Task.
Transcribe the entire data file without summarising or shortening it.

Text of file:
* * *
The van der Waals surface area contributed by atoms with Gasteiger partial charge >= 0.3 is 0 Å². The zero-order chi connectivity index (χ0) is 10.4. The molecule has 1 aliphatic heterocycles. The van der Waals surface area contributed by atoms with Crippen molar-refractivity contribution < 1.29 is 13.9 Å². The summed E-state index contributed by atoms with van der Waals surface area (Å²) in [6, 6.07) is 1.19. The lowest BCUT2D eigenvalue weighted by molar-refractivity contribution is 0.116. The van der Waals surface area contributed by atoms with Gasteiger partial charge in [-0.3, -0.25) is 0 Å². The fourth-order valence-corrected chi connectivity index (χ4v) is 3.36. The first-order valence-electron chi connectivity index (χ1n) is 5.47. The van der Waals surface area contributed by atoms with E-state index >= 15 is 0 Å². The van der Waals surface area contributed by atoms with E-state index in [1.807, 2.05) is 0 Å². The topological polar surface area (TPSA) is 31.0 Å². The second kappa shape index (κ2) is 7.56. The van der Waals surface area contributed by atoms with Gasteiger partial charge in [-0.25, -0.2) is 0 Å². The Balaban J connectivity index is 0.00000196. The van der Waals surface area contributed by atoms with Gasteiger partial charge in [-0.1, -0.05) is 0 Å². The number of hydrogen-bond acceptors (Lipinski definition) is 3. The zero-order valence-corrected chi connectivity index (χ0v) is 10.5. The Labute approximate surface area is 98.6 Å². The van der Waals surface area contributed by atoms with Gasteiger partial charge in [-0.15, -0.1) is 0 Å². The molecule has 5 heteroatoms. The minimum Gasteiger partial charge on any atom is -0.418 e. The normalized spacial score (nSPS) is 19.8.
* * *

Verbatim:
The van der Waals surface area contributed by atoms with Gasteiger partial charge >= 0.3 is 0 Å². The zero-order chi connectivity index (χ0) is 10.4. The molecule has 1 aliphatic heterocycles. The van der Waals surface area contributed by atoms with Crippen molar-refractivity contribution < 1.29 is 13.9 Å². The summed E-state index contributed by atoms with van der Waals surface area (Å²) in [6, 6.07) is 1.19. The lowest BCUT2D eigenvalue weighted by molar-refractivity contribution is 0.116. The van der Waals surface area contributed by atoms with Gasteiger partial charge in [-0.3, -0.25) is 0 Å². The fourth-order valence-corrected chi connectivity index (χ4v) is 3.36. The first-order valence-electron chi connectivity index (χ1n) is 5.47. The van der Waals surface area contributed by atoms with E-state index >= 15 is 0 Å². The van der Waals surface area contributed by atoms with E-state index in [1.807, 2.05) is 0 Å². The topological polar surface area (TPSA) is 31.0 Å². The second kappa shape index (κ2) is 7.56. The van der Waals surface area contributed by atoms with Gasteiger partial charge in [-0.25, -0.2) is 0 Å². The Balaban J connectivity index is 0.00000196. The van der Waals surface area contributed by atoms with Gasteiger partial charge in [-0.1, -0.05) is 0 Å². The number of hydrogen-bond acceptors (Lipinski definition) is 3. The zero-order valence-corrected chi connectivity index (χ0v) is 10.5. The Labute approximate surface area is 98.6 Å². The van der Waals surface area contributed by atoms with Gasteiger partial charge in [-0.15, -0.1) is 0 Å². The molecule has 5 heteroatoms. The minimum Gasteiger partial charge on any atom is -0.418 e. The normalized spacial score (nSPS) is 19.8.